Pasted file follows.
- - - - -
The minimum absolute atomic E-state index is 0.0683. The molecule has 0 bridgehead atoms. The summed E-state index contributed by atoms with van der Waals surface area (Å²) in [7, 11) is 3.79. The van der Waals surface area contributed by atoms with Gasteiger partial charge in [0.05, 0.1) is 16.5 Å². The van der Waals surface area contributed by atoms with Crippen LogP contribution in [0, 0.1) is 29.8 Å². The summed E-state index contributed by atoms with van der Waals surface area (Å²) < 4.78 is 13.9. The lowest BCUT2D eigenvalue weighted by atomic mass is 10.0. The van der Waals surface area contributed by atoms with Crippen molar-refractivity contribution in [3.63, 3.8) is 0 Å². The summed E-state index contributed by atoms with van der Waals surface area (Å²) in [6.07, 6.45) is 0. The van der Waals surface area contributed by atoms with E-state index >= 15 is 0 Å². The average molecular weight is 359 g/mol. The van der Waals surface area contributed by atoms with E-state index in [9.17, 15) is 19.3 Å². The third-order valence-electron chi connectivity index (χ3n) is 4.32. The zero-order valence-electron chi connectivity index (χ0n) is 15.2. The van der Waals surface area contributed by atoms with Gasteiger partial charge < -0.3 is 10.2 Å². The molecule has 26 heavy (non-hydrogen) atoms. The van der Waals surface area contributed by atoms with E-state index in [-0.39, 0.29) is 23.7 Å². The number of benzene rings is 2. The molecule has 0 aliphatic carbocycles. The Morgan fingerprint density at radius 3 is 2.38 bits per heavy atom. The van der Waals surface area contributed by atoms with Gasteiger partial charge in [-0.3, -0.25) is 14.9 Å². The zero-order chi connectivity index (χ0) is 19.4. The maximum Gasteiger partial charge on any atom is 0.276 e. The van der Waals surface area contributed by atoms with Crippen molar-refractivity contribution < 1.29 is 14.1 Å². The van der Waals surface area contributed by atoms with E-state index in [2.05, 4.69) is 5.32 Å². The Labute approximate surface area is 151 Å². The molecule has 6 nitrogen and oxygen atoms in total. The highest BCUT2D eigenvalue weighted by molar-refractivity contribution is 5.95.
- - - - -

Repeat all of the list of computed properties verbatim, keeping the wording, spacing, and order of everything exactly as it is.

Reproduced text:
The minimum absolute atomic E-state index is 0.0683. The molecule has 0 bridgehead atoms. The summed E-state index contributed by atoms with van der Waals surface area (Å²) in [7, 11) is 3.79. The van der Waals surface area contributed by atoms with Gasteiger partial charge in [0.05, 0.1) is 16.5 Å². The van der Waals surface area contributed by atoms with Crippen LogP contribution in [0, 0.1) is 29.8 Å². The summed E-state index contributed by atoms with van der Waals surface area (Å²) < 4.78 is 13.9. The lowest BCUT2D eigenvalue weighted by atomic mass is 10.0. The van der Waals surface area contributed by atoms with Crippen molar-refractivity contribution in [3.63, 3.8) is 0 Å². The summed E-state index contributed by atoms with van der Waals surface area (Å²) in [6.07, 6.45) is 0. The van der Waals surface area contributed by atoms with E-state index >= 15 is 0 Å². The average molecular weight is 359 g/mol. The van der Waals surface area contributed by atoms with E-state index in [9.17, 15) is 19.3 Å². The third-order valence-electron chi connectivity index (χ3n) is 4.32. The zero-order valence-electron chi connectivity index (χ0n) is 15.2. The van der Waals surface area contributed by atoms with Gasteiger partial charge < -0.3 is 10.2 Å². The molecule has 26 heavy (non-hydrogen) atoms. The van der Waals surface area contributed by atoms with E-state index in [-0.39, 0.29) is 23.7 Å². The number of benzene rings is 2. The molecule has 0 aliphatic carbocycles. The Morgan fingerprint density at radius 3 is 2.38 bits per heavy atom. The van der Waals surface area contributed by atoms with Gasteiger partial charge in [-0.3, -0.25) is 14.9 Å². The zero-order chi connectivity index (χ0) is 19.4. The maximum Gasteiger partial charge on any atom is 0.276 e. The van der Waals surface area contributed by atoms with Crippen molar-refractivity contribution < 1.29 is 14.1 Å². The van der Waals surface area contributed by atoms with E-state index in [2.05, 4.69) is 5.32 Å². The Labute approximate surface area is 151 Å². The molecule has 6 nitrogen and oxygen atoms in total. The highest BCUT2D eigenvalue weighted by molar-refractivity contribution is 5.95.